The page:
One way of looking at it is this: consider what it would be like to live in a world where gold is no longer be necessary:

                    1.Debt levels are sustainable or credibly reduced

                    2.Inflation is non-existent

                    3.Real interest rates are high

                    4.Confidence in monetary policy is justifiably strong

                    5.The political environment is stable and predictable

                    6.There are no geopolitical threats to our national security

Governments have deregulated markets, simplified taxes and have respect for civil liberties

Does that sound like a world that is here now, or even right around the corner?

Not even close.

It’s not only unlikely, it is close to impossible. That is why an increasing number of retirement investors are turning to gold.


Investors have been encouraged to take on inordinate risks due to the trillions of dollars being pumped into the system by central banks. BMO Private Bank’s Chief Investment Officer Jack Ablin thinks that if the liquidity spigot goes off, the stock market rally could be over quickly with the lack of any other serious support factors.

Managing Director of TJM Institutional Services Jim Lurio thinks gold is preparing for a long-term uptrend swing. Another factor that may support gold prices over the short term is a new tax on gold in India slated to go into effect at the end of June. Path Trading Partners Bob Iaccino notes that new tax could incent local jewelers and private citizens to purchase gold in bulk before the tax becomes effective.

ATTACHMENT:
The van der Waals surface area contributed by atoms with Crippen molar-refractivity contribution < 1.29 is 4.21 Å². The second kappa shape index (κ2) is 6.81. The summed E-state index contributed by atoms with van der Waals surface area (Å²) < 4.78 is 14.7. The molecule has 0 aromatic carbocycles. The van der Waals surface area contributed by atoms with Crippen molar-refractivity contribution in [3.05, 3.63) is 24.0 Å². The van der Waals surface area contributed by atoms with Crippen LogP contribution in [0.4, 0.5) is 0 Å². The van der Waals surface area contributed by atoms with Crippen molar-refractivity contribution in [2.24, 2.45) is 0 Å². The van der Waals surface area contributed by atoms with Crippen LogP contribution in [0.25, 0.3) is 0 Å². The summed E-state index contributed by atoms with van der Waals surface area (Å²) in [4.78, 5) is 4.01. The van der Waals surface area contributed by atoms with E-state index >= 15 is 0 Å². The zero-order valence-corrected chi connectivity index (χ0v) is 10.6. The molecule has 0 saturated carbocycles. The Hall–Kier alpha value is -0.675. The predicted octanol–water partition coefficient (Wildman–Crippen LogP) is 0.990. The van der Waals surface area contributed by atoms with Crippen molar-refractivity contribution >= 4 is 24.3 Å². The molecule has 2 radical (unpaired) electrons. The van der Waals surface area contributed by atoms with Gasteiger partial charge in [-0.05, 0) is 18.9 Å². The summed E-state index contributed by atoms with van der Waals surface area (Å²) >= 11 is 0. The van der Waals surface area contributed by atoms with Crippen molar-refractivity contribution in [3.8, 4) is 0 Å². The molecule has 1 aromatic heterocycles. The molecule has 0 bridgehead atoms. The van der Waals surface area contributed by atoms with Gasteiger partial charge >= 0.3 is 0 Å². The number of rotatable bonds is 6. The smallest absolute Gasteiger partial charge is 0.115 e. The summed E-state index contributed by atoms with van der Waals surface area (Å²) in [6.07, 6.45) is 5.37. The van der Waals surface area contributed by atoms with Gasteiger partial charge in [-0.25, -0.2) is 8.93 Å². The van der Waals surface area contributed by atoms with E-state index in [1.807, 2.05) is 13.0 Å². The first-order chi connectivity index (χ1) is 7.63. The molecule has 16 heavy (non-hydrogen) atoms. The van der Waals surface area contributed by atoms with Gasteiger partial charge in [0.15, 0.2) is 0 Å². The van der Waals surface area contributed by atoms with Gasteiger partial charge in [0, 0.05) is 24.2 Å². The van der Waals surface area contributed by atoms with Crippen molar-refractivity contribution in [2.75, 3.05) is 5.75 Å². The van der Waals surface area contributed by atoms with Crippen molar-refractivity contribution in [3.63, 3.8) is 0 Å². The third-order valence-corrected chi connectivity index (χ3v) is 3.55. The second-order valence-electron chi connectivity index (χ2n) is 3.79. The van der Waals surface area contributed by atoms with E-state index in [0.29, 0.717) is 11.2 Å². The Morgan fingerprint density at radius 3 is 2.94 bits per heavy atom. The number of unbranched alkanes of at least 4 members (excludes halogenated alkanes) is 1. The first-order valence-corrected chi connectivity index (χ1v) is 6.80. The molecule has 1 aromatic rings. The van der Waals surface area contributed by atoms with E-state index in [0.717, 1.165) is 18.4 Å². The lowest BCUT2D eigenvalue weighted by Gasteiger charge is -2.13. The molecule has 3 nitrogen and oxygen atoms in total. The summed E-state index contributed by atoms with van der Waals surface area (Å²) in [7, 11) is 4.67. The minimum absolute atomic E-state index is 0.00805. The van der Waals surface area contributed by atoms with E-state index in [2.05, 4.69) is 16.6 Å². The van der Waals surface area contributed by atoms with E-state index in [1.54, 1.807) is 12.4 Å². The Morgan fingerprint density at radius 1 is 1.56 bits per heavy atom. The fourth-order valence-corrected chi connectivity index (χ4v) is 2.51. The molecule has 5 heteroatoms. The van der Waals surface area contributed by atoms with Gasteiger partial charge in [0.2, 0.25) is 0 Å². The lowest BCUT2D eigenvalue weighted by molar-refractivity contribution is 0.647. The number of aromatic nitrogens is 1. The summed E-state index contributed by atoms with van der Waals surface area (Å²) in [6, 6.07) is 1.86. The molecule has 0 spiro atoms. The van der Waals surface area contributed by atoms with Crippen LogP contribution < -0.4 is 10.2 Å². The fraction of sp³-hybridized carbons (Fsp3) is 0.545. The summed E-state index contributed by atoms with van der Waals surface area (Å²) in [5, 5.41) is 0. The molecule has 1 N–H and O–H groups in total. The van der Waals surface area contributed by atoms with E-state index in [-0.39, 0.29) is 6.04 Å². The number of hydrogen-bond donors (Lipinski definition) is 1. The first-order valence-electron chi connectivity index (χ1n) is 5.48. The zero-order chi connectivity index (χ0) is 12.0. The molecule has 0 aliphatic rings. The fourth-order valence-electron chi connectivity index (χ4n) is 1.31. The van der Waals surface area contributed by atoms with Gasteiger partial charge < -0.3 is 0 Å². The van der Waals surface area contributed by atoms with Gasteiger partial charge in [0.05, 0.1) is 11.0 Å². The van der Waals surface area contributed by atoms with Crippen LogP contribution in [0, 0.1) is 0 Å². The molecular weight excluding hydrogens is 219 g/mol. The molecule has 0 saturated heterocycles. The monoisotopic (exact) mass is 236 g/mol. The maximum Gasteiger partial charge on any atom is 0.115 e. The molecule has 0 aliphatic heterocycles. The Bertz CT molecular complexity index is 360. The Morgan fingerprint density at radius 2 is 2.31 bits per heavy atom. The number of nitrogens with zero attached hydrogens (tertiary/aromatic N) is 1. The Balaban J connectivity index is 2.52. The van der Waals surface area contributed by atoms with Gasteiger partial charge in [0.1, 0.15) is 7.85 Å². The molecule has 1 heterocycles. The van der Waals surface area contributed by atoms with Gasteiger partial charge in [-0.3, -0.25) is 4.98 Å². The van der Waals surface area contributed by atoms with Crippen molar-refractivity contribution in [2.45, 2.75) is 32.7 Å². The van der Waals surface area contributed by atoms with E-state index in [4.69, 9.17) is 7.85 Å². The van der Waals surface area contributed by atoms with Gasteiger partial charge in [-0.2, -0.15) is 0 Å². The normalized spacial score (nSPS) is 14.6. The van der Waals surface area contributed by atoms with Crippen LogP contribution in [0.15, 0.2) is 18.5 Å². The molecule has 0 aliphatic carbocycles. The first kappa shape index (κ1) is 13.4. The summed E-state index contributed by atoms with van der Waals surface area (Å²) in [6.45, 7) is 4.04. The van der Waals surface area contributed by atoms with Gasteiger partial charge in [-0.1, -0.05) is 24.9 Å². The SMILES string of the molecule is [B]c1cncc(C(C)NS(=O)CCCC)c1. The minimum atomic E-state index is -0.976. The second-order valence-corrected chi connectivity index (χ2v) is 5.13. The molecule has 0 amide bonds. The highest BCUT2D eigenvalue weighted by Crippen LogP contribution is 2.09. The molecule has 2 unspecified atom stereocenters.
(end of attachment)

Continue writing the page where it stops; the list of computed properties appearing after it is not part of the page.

Frank Holmes, chief executive and chief investment officer of U.S. Global Investors, expects gold prices will end the year over $1,350 an ounce. Specifically, the second half of the year will spur gold gift giving for international festivals such as the holy festival of Ramadan, the wedding season in India and Christmas around the world. Looking a bit further ahead, Holmes says the big surprise for the gold market this year could come from China as it positions itself to be the price maker for gold.


Years of zero interest rate policies cannot hide the fact that economic growth in the U.S.A. lacks the underpinning it needs to support the stunningly overinflated values of our stock and housing markets. History has shown us this story again and again.

If your portfolio does not have any physical gold or silver component, you remain dangerously overexposed to the next inevitable financial or geopolitical crisis. Can you afford to bet your financial future that your stocks will survive the bursting of the current asset bubble?

The poison of hyper-partisanship in Washington, D.C. remains potent. There is little or no chance that the president’s bold agenda will get off the ground. Paper-based assets have values determined by central bankers and politicians.

Do you trust them to make the right decisions for you and our loved ones?

See also: Decision Week for the Fed: Will Gold Prices React?